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Northern Ireland Arms Decommissioning Act 1997 (Amnesty Period) Order 2009

Volume 707: debated on Wednesday 11 February 2009

Motion to Approve

Moved By

That the draft order laid before the House on 3 December 2008 be approved.

Relevant document: 2nd Report from the Joint Committee on Statutory Instruments.

My Lords, I regret that the hour is so late. The order before us needs to be debated this week and I judged it to be more convenient for most noble Lords to take the order this evening rather than tomorrow, but I apologise.

We recognise that the absence of a completion to the decommissioning process has stretched the patience of this House to the limit. So in bringing before you a proposal to extend the scheme for a further year, the Government accept that we need to demonstrate the seriousness of our intent and the grounds for believing that actual decommissioning will result on this occasion when it has not previously. What is not in doubt is the common purpose in this House to secure an effective and lasting transition from the violence of the past to the society of the future, where illegal arms will not hold back communities because of the fear and potential for violence that they bring. The question is: what is the most effective way of bringing that about?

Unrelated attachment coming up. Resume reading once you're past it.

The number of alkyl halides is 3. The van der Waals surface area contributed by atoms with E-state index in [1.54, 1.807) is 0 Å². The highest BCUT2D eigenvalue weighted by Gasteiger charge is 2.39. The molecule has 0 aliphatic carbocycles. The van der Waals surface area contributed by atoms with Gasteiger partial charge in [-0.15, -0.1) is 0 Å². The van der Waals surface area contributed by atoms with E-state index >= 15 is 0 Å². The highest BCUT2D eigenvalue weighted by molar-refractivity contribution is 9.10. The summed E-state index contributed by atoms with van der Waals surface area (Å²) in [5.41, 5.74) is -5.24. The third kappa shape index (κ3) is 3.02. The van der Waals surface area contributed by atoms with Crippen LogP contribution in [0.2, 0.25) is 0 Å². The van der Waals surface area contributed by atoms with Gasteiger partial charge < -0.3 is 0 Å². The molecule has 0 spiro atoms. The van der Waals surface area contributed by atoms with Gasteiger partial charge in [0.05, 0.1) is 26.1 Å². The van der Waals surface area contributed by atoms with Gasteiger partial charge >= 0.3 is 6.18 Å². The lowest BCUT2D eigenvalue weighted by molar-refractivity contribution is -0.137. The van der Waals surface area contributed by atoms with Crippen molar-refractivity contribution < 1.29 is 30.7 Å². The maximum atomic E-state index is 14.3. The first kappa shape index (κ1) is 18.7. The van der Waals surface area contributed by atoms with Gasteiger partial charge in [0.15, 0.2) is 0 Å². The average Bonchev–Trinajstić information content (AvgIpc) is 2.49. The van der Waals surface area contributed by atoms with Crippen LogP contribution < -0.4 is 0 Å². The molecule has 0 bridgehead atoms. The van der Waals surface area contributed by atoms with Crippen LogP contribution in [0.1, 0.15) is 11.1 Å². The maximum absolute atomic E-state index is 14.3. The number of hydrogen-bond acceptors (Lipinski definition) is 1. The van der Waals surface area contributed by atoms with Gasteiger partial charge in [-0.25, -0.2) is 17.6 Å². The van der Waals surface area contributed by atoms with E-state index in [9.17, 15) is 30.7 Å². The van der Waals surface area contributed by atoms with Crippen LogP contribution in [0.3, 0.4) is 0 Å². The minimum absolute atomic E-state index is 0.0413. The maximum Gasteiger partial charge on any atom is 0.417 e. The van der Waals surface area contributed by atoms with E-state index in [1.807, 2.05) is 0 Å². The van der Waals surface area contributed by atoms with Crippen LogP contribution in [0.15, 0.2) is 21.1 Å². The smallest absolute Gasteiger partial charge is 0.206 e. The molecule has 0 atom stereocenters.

The decommissioning process is not and never has been an alternative to vigorous police action against those who hold illegal weapons, whoever and wherever they are. In moving forward, it is really important that we should once again show a common purpose, show that the pressure to act is shared across this House, and show that the consequences of not acting will be clear. To achieve this end, we are proposing a different approach from that taken on the other occasions that extensions have been brought before this House.